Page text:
Also, they are more suitable to run on these very heavy (and cheap) fuels. I have run many different four stroke medium speed engines on heavy fuels as well. But it was never a big success. In many cases we referred back to just running them on plain regular marine diesel. The heavy fuel is very hard on everything in terms of wear and tear.
Jeroen is offline   (10) Thanks Reply With Quote
Old 6th February 2013, 18:16   #216
Distinguished - BHPian
 
Join Date: Oct 2012
Location: Delhi
Posts: 3,063
Thanked: 6,218 Times
Default Re: The R-E-A-L BHP Giants: Maritime (Ship) Engines

Was looking for some more information to share.

Came across this really informative site:

http://www.marinediesels.info

They have very good detailed description and animation on both a two and four stroke marine diesel engine.

If you're really interested go to the maintenance and repair section and have a browse. For instance the piston removal. The pictures will give you a good idea on how large all these parts are. At the very bottom you'll see the piston towering over the engineers.

Also, you'll see the engineers using the hydraulic jacking equipment to undo/fasten bolts. It's the equivalent of using a torque wrench on your card. On these very large parts torqueing simply wouldn't be practical. What you do, by means of a hydraulic jack tension and stretch the bolt, tighten the nut (which as you will see is round!) and then release the pressure.

You can very accurately calculate how much pressure is needed to stretch a bolt. Also, this way there is no additional load on the bolt other than to the level of stretching it. With torqueing you also introduce some twisting.

So this method is much more precise, but does require very specialized hydraulic equipment.
Jeroen is offline   (3) Thanks Reply With Quote
Old 3rd November 2013, 20:18   #217
BHPian
 
manas27587's Avatar
 
Join Date: Oct 2013
Location: Mumbai
Posts: 144
Thanked: 55 Times
Default

Also if interested there is Www.marineengineering.org.uk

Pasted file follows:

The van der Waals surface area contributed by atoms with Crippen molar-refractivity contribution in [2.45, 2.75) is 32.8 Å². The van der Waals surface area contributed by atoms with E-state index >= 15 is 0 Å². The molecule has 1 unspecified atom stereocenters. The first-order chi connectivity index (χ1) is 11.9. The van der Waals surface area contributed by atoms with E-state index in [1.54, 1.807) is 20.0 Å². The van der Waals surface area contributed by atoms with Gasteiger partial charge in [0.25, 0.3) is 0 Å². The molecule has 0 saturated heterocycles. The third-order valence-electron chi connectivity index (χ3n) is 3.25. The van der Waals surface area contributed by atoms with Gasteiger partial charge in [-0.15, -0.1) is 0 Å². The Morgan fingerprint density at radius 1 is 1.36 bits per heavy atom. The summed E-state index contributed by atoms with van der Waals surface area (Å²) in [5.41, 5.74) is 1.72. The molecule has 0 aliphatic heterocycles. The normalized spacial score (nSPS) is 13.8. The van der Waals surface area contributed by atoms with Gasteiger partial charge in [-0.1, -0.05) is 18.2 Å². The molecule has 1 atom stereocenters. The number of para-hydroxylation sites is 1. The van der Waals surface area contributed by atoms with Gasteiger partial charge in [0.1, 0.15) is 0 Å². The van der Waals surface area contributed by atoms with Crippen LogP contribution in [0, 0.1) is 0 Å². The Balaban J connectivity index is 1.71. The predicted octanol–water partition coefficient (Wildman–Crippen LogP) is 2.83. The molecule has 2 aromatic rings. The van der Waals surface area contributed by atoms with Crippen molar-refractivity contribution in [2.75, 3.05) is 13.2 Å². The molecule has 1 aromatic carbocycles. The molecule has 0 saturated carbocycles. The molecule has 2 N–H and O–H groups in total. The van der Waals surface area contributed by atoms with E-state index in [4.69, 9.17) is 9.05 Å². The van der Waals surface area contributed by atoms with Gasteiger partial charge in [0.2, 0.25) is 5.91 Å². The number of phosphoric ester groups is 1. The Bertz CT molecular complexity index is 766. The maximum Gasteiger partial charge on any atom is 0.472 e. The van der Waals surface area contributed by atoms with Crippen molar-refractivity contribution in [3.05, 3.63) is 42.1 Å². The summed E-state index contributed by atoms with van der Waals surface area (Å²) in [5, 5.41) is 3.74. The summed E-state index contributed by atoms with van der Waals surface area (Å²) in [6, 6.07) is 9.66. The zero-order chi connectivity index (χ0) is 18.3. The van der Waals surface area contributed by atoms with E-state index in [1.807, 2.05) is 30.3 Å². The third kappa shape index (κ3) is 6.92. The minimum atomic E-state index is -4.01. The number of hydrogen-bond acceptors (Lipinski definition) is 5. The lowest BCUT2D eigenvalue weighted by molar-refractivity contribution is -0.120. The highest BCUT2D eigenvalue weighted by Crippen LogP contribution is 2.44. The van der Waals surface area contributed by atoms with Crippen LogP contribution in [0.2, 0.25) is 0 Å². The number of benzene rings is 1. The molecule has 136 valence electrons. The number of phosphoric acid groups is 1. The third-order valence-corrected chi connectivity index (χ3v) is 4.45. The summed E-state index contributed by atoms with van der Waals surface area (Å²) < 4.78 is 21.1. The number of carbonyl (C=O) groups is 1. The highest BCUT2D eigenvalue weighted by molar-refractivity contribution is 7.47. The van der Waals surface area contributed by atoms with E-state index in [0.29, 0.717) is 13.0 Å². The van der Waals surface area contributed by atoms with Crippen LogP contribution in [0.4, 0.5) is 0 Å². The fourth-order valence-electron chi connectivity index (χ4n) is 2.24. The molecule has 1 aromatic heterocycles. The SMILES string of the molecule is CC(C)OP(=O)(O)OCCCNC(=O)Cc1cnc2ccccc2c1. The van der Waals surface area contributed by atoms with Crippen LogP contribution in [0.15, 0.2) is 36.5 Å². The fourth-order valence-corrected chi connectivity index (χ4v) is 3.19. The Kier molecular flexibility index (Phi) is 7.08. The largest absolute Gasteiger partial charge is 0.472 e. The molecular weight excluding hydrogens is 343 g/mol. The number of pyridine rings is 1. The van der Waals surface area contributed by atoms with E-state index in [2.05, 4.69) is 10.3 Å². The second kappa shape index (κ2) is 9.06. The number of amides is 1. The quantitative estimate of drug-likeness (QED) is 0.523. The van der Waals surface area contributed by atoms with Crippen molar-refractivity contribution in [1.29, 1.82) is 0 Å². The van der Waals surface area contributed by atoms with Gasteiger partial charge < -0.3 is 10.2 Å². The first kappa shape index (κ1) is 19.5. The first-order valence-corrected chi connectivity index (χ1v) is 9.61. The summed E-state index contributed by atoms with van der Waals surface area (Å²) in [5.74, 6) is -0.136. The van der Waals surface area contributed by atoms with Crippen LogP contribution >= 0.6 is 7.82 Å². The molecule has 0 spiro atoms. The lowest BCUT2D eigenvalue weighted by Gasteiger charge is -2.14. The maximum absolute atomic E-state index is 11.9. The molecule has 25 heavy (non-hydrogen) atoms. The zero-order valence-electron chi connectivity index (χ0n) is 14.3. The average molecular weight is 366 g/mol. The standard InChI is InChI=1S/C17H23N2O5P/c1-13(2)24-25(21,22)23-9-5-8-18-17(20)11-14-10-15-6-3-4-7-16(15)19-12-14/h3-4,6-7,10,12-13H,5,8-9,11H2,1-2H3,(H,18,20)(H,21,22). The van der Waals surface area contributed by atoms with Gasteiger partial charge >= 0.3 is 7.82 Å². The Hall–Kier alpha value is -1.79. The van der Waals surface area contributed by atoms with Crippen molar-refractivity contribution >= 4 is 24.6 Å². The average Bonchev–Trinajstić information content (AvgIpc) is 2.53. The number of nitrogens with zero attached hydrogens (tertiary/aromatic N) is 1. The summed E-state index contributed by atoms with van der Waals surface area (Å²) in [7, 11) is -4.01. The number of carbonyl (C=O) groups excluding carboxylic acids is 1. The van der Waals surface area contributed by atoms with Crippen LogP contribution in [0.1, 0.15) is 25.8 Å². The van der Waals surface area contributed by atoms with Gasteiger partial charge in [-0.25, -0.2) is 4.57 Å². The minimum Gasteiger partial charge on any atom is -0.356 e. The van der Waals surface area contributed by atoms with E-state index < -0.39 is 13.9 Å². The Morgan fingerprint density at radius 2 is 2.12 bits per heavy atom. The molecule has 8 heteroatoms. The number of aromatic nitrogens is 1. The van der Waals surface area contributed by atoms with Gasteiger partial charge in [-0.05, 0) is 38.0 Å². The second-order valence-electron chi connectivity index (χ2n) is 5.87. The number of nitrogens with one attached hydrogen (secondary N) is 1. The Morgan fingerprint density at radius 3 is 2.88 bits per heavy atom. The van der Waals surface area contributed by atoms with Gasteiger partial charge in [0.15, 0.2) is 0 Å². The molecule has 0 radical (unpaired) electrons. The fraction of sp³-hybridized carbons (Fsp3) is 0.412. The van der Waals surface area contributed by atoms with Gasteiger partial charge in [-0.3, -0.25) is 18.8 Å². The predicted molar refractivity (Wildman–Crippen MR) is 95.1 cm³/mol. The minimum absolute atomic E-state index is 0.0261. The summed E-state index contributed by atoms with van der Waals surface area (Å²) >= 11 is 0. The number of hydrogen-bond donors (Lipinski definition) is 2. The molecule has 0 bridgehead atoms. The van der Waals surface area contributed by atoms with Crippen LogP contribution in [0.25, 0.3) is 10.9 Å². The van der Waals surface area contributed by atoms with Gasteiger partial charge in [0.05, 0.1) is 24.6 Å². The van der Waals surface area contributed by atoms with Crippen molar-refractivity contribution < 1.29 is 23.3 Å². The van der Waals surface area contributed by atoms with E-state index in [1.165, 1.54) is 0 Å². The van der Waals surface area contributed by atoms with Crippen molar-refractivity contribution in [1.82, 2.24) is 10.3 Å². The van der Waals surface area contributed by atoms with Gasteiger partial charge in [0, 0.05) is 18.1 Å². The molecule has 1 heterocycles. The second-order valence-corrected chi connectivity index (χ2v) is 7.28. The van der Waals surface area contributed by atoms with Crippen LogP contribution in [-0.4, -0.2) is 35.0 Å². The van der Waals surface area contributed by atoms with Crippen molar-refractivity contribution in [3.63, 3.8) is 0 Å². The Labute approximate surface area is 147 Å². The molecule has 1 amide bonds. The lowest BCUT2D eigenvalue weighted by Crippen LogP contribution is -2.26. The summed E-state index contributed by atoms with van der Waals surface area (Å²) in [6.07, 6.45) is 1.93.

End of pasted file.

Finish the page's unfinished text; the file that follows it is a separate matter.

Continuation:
I used to use both the sites while preparing for my exams.
manas27587 is offline   Reply With Quote
Old 4th November 2013, 14:23   #218
BHPian
 
gtonsing's Avatar
 
Join Date: Apr 2011
Location: Bangalore
Posts: 300
Thanked: 72 Times
Default Re: The R-E-A-L BHP Giants: Maritime (Ship) Engines

Bumped into this thread and read it through in one go. I was telling a colleague that if there is something happening somewhere, there will be a TBHP member who was there or witnessed it. This thread proves that theory.
Anyway, I have a question and though this thread is not really active (updates from Vijay) I need to ask it. These are big ships and need dozens if not more of crew. When you purchase a ship, do you purchase the crew along with it? Or do you have to continually staff your ships with your own crew? if its the later, i could be difficult getting rightly skilled people. If it was the earlier case, then how does it work?
gtonsing is offline   Reply With Quote
Old 4th November 2013, 14:42   #219
Senior - BHPian
 
Gansan's Avatar
 
Join Date: May 2009
Location: Chennai
Posts: 3,427
Thanked: 875 Times
Default Re: The R-E-A-L BHP Giants: Maritime (Ship) Engines

You buy the ship or have it built, and then crew it yourself! The crew can't really be bought , can they?! Even if you buy a second hand ship from another company, the crew will be employees of that company and may not be willing to come to your's!

As an aside, you may be interested to know that specific classes of ships statutorily require certain positions to be manned all the time and those can't be left vacant under any circumstances. For example the posts of master (captain) and chief engineer. Those two posts must be manned, whether the ship is at sea or at port. Some other positions can be left vacant, with the job being shared among other crew members of the same rank.